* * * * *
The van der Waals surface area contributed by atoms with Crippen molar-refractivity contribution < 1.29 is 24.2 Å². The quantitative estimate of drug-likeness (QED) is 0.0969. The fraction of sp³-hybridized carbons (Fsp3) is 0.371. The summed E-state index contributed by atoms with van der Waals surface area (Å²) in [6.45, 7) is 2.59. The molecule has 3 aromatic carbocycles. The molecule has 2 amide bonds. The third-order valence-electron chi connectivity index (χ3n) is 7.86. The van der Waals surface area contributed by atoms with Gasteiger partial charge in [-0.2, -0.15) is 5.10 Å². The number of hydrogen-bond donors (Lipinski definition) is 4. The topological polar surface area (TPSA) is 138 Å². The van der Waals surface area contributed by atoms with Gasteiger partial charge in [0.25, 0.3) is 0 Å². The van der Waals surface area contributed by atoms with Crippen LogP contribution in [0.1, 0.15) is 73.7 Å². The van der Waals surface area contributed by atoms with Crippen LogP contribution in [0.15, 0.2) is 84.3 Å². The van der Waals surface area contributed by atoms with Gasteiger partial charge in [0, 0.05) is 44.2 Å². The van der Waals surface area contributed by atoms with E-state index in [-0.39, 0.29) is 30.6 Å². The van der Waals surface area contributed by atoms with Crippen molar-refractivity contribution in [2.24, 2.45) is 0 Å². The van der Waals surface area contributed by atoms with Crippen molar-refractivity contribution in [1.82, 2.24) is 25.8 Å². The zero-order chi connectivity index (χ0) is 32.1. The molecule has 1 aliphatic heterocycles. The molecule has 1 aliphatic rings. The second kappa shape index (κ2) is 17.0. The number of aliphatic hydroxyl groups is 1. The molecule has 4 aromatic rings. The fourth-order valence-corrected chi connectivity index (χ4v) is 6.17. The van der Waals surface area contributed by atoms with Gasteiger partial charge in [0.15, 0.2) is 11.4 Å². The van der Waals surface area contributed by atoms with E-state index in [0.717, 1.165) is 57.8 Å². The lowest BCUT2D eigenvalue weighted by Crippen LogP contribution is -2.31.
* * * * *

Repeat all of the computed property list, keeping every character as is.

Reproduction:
The van der Waals surface area contributed by atoms with Crippen molar-refractivity contribution < 1.29 is 24.2 Å². The quantitative estimate of drug-likeness (QED) is 0.0969. The fraction of sp³-hybridized carbons (Fsp3) is 0.371. The summed E-state index contributed by atoms with van der Waals surface area (Å²) in [6.45, 7) is 2.59. The molecule has 3 aromatic carbocycles. The molecule has 2 amide bonds. The third-order valence-electron chi connectivity index (χ3n) is 7.86. The van der Waals surface area contributed by atoms with Gasteiger partial charge in [-0.2, -0.15) is 5.10 Å². The number of hydrogen-bond donors (Lipinski definition) is 4. The topological polar surface area (TPSA) is 138 Å². The van der Waals surface area contributed by atoms with Gasteiger partial charge in [0.25, 0.3) is 0 Å². The van der Waals surface area contributed by atoms with Crippen LogP contribution in [0.1, 0.15) is 73.7 Å². The van der Waals surface area contributed by atoms with Crippen LogP contribution in [0.15, 0.2) is 84.3 Å². The van der Waals surface area contributed by atoms with Gasteiger partial charge in [0, 0.05) is 44.2 Å². The van der Waals surface area contributed by atoms with E-state index in [-0.39, 0.29) is 30.6 Å². The van der Waals surface area contributed by atoms with Crippen molar-refractivity contribution in [2.24, 2.45) is 0 Å². The van der Waals surface area contributed by atoms with Crippen molar-refractivity contribution in [1.82, 2.24) is 25.8 Å². The zero-order chi connectivity index (χ0) is 32.1. The molecule has 1 aliphatic heterocycles. The molecule has 1 aliphatic rings. The second kappa shape index (κ2) is 17.0. The number of aliphatic hydroxyl groups is 1. The molecule has 4 aromatic rings. The fourth-order valence-corrected chi connectivity index (χ4v) is 6.17. The van der Waals surface area contributed by atoms with Gasteiger partial charge in [0.15, 0.2) is 11.4 Å². The van der Waals surface area contributed by atoms with E-state index in [0.717, 1.165) is 57.8 Å². The lowest BCUT2D eigenvalue weighted by Crippen LogP contribution is -2.31.